Despite only launching Airlisting in April 2019, Ms Gravolin says they’ve already sold many properties.

“We have seen numerous successful settlements since then and have many sales under contract as well. We even have numerous examples of properties that were unable to secure a buyer whilst listed with a traditional real estate agent and have then gone on to secure their sale through Airlisting, saving an enormous amount compared to if they would have sold the traditional way.”

One of those examples is Greg Crail, who sold his Upper Kedron home in Brisbane through Airlisting after having it on the market with an agent for four months. He sold the home in eight days at the price he wanted to achieve with the agent and saved about $16,000 in the process.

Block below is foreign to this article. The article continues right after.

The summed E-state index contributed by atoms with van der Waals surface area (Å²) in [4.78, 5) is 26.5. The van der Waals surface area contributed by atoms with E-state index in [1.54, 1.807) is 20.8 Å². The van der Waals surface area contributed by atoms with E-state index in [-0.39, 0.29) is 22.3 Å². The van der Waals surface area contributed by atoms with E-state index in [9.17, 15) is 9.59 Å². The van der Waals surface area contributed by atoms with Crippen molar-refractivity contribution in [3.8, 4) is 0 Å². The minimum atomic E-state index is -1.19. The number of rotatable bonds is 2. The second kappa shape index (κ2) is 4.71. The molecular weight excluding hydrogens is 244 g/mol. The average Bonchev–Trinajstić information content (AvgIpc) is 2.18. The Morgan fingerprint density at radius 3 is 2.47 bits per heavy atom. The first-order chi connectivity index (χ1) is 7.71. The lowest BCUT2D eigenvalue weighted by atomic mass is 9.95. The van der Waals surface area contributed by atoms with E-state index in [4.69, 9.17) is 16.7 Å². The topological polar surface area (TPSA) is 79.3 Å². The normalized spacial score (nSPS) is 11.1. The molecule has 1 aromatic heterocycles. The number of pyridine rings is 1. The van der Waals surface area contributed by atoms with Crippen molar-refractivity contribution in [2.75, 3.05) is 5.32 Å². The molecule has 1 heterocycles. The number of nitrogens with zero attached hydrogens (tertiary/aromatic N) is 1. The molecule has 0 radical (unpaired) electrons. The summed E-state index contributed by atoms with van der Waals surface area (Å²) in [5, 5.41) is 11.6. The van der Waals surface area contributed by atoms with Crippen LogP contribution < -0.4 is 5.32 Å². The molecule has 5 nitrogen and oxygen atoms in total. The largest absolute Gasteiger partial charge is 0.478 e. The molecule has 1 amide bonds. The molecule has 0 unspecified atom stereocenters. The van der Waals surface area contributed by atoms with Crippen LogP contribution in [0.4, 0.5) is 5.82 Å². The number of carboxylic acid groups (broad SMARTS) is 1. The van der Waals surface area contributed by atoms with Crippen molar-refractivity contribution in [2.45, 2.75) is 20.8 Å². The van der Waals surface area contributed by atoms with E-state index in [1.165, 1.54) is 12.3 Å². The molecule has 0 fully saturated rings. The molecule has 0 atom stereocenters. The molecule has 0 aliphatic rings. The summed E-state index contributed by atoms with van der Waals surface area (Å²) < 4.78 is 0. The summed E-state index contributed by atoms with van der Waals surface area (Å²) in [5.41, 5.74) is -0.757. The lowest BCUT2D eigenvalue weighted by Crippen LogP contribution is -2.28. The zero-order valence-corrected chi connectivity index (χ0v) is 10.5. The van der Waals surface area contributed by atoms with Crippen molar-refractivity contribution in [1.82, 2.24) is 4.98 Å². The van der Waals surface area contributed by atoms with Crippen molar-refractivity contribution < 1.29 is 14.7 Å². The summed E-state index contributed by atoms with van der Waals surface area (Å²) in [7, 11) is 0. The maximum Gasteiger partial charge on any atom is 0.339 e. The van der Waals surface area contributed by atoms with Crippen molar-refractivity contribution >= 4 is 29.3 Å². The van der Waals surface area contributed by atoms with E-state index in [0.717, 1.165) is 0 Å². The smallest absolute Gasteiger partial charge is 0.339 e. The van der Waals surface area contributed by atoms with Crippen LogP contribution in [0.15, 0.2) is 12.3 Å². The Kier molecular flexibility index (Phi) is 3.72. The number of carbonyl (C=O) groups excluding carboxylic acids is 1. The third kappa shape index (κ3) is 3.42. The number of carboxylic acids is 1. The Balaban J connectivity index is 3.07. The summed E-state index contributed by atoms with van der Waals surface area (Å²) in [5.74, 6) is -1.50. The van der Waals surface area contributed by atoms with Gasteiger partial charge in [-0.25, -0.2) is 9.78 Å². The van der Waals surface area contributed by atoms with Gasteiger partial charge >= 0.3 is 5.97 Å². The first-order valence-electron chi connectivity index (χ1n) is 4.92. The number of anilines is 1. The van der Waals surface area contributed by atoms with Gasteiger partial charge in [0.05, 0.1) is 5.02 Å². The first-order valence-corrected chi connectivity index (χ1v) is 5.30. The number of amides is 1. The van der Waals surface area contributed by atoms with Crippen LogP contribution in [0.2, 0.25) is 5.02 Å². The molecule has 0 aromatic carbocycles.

a sold sign on a house

He says people considering selling their own home should do their research first. 

“Research on pricing in the area and be realistic on price as some real estate agents will give you an inflated price to get your business,” Mr Crail told Savings.com.au.

Another Airlisting success story is Abbey Cameron, who sold her South Brisbane home at list price, saving an estimated $17,000.

“The whole concept appealed to us right from the beginning – both because I don’t really believe that the traditional real estate model sees agents really working hard enough for the percentage commission they receive (not all, but many) and because as a busy parent and business owner I honestly just didn’t want the human interaction that comes with the traditional model,” Ms Cameron told Savings.com.au.